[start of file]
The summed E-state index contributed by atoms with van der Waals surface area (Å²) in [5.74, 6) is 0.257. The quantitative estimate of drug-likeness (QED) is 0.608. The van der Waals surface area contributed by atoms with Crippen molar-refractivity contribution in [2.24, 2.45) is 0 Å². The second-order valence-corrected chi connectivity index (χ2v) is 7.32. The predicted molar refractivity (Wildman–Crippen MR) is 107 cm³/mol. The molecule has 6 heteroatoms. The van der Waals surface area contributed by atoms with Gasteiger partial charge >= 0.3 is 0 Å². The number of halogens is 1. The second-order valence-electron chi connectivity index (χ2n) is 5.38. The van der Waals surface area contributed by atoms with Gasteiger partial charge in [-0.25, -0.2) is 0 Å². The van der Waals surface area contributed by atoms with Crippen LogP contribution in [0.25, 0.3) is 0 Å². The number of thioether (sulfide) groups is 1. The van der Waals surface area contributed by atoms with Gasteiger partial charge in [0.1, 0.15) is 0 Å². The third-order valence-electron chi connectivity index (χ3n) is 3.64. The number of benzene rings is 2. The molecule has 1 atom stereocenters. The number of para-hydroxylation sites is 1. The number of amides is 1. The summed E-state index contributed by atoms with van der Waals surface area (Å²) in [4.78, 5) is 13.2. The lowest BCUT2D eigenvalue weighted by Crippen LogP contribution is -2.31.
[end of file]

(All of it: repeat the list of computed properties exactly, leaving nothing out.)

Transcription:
The summed E-state index contributed by atoms with van der Waals surface area (Å²) in [5.74, 6) is 0.257. The quantitative estimate of drug-likeness (QED) is 0.608. The van der Waals surface area contributed by atoms with Crippen molar-refractivity contribution in [2.24, 2.45) is 0 Å². The second-order valence-corrected chi connectivity index (χ2v) is 7.32. The predicted molar refractivity (Wildman–Crippen MR) is 107 cm³/mol. The molecule has 6 heteroatoms. The van der Waals surface area contributed by atoms with Gasteiger partial charge >= 0.3 is 0 Å². The number of halogens is 1. The second-order valence-electron chi connectivity index (χ2n) is 5.38. The van der Waals surface area contributed by atoms with Gasteiger partial charge in [-0.25, -0.2) is 0 Å². The van der Waals surface area contributed by atoms with Crippen LogP contribution in [0.25, 0.3) is 0 Å². The number of thioether (sulfide) groups is 1. The van der Waals surface area contributed by atoms with Gasteiger partial charge in [0.1, 0.15) is 0 Å². The third-order valence-electron chi connectivity index (χ3n) is 3.64. The number of benzene rings is 2. The molecule has 1 atom stereocenters. The number of para-hydroxylation sites is 1. The number of amides is 1. The summed E-state index contributed by atoms with van der Waals surface area (Å²) in [4.78, 5) is 13.2. The lowest BCUT2D eigenvalue weighted by Crippen LogP contribution is -2.31.